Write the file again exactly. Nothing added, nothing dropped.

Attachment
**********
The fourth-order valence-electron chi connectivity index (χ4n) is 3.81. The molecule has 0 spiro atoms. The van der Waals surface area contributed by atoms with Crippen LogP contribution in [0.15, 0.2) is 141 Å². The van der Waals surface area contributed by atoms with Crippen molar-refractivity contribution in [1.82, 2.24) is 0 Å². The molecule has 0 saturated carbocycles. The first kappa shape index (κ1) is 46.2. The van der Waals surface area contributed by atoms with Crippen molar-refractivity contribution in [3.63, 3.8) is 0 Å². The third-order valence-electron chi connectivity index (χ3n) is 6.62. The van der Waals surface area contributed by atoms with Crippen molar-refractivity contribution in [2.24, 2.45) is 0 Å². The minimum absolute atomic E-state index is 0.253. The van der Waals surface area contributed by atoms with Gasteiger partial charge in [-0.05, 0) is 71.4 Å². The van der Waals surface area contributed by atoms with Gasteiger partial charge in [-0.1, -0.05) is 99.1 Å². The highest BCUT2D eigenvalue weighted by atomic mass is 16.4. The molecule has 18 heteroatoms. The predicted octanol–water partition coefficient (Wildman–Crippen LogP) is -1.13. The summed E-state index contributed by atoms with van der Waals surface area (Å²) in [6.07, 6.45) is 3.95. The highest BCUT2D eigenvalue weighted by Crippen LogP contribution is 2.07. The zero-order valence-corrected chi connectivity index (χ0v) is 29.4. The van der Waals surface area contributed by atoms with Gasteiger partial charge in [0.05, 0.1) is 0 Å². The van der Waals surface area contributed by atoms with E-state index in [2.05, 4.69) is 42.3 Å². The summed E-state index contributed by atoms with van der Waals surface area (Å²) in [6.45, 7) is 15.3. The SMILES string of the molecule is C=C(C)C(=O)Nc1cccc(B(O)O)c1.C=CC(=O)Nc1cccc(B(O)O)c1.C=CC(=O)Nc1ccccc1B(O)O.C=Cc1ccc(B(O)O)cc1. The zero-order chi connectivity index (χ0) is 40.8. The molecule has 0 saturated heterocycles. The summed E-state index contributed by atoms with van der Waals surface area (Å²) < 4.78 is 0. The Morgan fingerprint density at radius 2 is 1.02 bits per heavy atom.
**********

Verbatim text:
The fourth-order valence-electron chi connectivity index (χ4n) is 3.81. The molecule has 0 spiro atoms. The van der Waals surface area contributed by atoms with Crippen LogP contribution in [0.15, 0.2) is 141 Å². The van der Waals surface area contributed by atoms with Crippen molar-refractivity contribution in [1.82, 2.24) is 0 Å². The molecule has 0 saturated carbocycles. The first kappa shape index (κ1) is 46.2. The van der Waals surface area contributed by atoms with Crippen molar-refractivity contribution in [3.63, 3.8) is 0 Å². The third-order valence-electron chi connectivity index (χ3n) is 6.62. The van der Waals surface area contributed by atoms with Crippen molar-refractivity contribution in [2.24, 2.45) is 0 Å². The minimum absolute atomic E-state index is 0.253. The van der Waals surface area contributed by atoms with Gasteiger partial charge in [-0.05, 0) is 71.4 Å². The van der Waals surface area contributed by atoms with Gasteiger partial charge in [-0.1, -0.05) is 99.1 Å². The highest BCUT2D eigenvalue weighted by atomic mass is 16.4. The molecule has 18 heteroatoms. The predicted octanol–water partition coefficient (Wildman–Crippen LogP) is -1.13. The summed E-state index contributed by atoms with van der Waals surface area (Å²) in [6.07, 6.45) is 3.95. The highest BCUT2D eigenvalue weighted by Crippen LogP contribution is 2.07. The zero-order valence-corrected chi connectivity index (χ0v) is 29.4. The van der Waals surface area contributed by atoms with Gasteiger partial charge in [0.05, 0.1) is 0 Å². The van der Waals surface area contributed by atoms with E-state index in [2.05, 4.69) is 42.3 Å². The summed E-state index contributed by atoms with van der Waals surface area (Å²) in [6.45, 7) is 15.3. The SMILES string of the molecule is C=C(C)C(=O)Nc1cccc(B(O)O)c1.C=CC(=O)Nc1cccc(B(O)O)c1.C=CC(=O)Nc1ccccc1B(O)O.C=Cc1ccc(B(O)O)cc1. The zero-order chi connectivity index (χ0) is 40.8. The molecule has 0 saturated heterocycles. The summed E-state index contributed by atoms with van der Waals surface area (Å²) < 4.78 is 0. The Morgan fingerprint density at radius 2 is 1.02 bits per heavy atom.